Google Patches Vulnerability in Cloud Endpoints Proxy
A researcher has disclosed the details of a privilege escalation vulnerability he discovered in a Google Cloud component. The flaw was patched by Google in late August, but some users will need to manually update their systems to prevent potential exploitation.
The vulnerability was found by security researcher Imre Rad, who disclosed his findings last week on the Full Disclosure mailing list.
Rad found the vulnerability in Extensible Service Proxy (ESP), an open source, Nginx-based proxy that enables API management capabilities for JSON/REST or gRPC API services. Its features include authentication, monitoring and logging. ESP is a component of Google’s Cloud Endpoints API management system, which is designed for securing, monitoring and analyzing APIs.
“If SSO is configured for an ESP fronted application where the identity provider is one of the popular ones (Google or Facebook) or an organization’s internal IdP (e.g. Okta), then those API methods can be invoked by a malicious user assuming the identity of anyone,” the researcher told SecurityWeek.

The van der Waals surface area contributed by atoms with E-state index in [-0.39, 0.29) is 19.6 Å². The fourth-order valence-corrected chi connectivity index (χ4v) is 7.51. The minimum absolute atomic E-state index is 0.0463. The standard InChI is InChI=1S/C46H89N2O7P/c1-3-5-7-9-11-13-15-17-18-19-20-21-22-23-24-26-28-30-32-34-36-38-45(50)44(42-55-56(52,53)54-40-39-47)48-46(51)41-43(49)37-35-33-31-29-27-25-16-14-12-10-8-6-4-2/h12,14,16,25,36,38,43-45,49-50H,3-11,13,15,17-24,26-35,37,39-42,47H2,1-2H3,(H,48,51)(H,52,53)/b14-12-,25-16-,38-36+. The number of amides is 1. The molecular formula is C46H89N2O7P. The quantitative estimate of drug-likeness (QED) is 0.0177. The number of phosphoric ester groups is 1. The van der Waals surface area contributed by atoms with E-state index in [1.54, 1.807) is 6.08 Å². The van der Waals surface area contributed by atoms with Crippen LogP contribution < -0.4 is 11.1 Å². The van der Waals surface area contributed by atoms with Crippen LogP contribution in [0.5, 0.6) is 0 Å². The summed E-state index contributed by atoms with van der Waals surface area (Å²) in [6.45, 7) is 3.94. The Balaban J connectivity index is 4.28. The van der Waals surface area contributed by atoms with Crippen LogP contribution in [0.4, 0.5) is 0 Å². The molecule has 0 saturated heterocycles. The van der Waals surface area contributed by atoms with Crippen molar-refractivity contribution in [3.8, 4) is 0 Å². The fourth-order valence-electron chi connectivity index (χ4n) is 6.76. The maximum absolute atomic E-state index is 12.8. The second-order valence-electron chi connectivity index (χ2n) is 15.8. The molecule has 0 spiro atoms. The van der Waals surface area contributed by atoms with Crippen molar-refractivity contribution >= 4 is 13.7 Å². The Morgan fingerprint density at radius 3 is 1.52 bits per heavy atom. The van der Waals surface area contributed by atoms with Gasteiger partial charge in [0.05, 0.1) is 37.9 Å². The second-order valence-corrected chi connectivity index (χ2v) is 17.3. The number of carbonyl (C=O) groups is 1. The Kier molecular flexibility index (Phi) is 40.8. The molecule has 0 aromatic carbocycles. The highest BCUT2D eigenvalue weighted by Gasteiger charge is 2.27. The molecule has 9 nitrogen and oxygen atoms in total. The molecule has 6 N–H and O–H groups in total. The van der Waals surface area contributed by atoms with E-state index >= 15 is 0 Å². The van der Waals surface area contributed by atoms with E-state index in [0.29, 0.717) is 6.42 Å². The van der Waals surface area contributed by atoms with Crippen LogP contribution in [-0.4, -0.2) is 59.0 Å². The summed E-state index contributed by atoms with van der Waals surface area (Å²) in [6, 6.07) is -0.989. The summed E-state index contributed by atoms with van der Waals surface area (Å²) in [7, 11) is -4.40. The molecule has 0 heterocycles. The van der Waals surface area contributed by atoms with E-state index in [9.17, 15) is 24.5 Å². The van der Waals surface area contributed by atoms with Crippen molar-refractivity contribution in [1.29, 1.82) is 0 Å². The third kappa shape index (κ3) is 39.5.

He noted that not all applications that use ESP are affected — applications based on PHP/Symfony are impacted, and possibly also some less popular frameworks. The researcher believes between 100 and 1,000 applications are affected, but he says this is a “gut feeling.”
The vulnerability impacts ESP v1 and certain configurations — the researcher says ESP v2 is not affected. He also noted that some users will need to manually install the patches.
“Unlike with other services (e.g. MySQL instances of the Cloud SQL product), the ESP software is not operated by Google, so the burden of upgrade is on the customers. (Using ESP on AppEngine may be an exception, I think Google bumps the version there.) In line with this architecture, Google is not in the position to prevent abuse globally by implementing some magical server-side fix,” Rad explained.
Google has awarded a bug bounty for the vulnerability report, but the researcher did not want to disclose the exact amount — he said it was several thousand dollars.
“We rolled out a fix on August 31, 2021 to address this issue and ensure that all services are protected. We’re appreciative of the researcher’s work in identifying and reporting this vulnerability,” a Google spokesperson told SecurityWeek.
Google did not respond to follow-up questions regarding the number of impacted applications and users having to manually update the affected component.